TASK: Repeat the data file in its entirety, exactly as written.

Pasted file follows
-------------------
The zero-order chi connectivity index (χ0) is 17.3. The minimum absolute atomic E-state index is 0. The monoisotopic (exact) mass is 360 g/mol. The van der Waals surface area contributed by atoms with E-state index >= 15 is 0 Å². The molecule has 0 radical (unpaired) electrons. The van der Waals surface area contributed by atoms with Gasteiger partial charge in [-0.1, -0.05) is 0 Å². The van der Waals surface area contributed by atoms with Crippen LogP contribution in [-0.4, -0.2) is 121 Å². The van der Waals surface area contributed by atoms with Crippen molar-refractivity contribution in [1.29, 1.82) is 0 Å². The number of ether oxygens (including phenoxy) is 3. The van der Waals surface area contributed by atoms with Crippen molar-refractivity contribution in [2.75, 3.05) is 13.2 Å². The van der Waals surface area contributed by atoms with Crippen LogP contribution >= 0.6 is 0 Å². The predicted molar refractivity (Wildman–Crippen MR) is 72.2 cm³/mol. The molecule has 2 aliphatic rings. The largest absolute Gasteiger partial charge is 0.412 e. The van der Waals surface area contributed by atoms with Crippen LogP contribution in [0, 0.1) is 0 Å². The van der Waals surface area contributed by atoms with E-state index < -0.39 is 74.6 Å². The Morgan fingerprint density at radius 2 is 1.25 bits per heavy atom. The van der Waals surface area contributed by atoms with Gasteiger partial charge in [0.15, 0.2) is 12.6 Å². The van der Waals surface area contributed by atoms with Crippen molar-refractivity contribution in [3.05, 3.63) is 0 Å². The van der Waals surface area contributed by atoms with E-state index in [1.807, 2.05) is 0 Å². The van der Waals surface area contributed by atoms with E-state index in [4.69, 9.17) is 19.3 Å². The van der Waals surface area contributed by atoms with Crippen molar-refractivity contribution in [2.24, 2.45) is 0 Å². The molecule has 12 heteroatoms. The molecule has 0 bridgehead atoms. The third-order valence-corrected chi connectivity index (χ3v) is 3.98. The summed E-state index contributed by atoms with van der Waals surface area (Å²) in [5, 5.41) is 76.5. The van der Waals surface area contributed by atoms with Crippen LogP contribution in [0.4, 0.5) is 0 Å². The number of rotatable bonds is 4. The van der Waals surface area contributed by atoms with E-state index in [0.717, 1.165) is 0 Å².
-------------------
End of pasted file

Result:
The zero-order chi connectivity index (χ0) is 17.3. The minimum absolute atomic E-state index is 0. The monoisotopic (exact) mass is 360 g/mol. The van der Waals surface area contributed by atoms with E-state index >= 15 is 0 Å². The molecule has 0 radical (unpaired) electrons. The van der Waals surface area contributed by atoms with Gasteiger partial charge in [-0.1, -0.05) is 0 Å². The van der Waals surface area contributed by atoms with Crippen LogP contribution in [-0.4, -0.2) is 121 Å². The van der Waals surface area contributed by atoms with Crippen molar-refractivity contribution in [1.29, 1.82) is 0 Å². The number of ether oxygens (including phenoxy) is 3. The van der Waals surface area contributed by atoms with Crippen molar-refractivity contribution in [2.75, 3.05) is 13.2 Å². The van der Waals surface area contributed by atoms with Crippen LogP contribution >= 0.6 is 0 Å². The predicted molar refractivity (Wildman–Crippen MR) is 72.2 cm³/mol. The molecule has 2 aliphatic rings. The largest absolute Gasteiger partial charge is 0.412 e. The van der Waals surface area contributed by atoms with Crippen LogP contribution in [0, 0.1) is 0 Å². The van der Waals surface area contributed by atoms with E-state index < -0.39 is 74.6 Å². The Morgan fingerprint density at radius 2 is 1.25 bits per heavy atom. The van der Waals surface area contributed by atoms with Gasteiger partial charge in [0.15, 0.2) is 12.6 Å². The van der Waals surface area contributed by atoms with Crippen molar-refractivity contribution in [3.05, 3.63) is 0 Å². The van der Waals surface area contributed by atoms with E-state index in [1.807, 2.05) is 0 Å². The van der Waals surface area contributed by atoms with E-state index in [4.69, 9.17) is 19.3 Å². The van der Waals surface area contributed by atoms with Crippen molar-refractivity contribution in [2.24, 2.45) is 0 Å². The molecule has 12 heteroatoms. The molecule has 0 bridgehead atoms. The third-order valence-corrected chi connectivity index (χ3v) is 3.98. The summed E-state index contributed by atoms with van der Waals surface area (Å²) in [5, 5.41) is 76.5. The van der Waals surface area contributed by atoms with Crippen LogP contribution in [0.4, 0.5) is 0 Å². The number of rotatable bonds is 4. The van der Waals surface area contributed by atoms with E-state index in [0.717, 1.165) is 0 Å².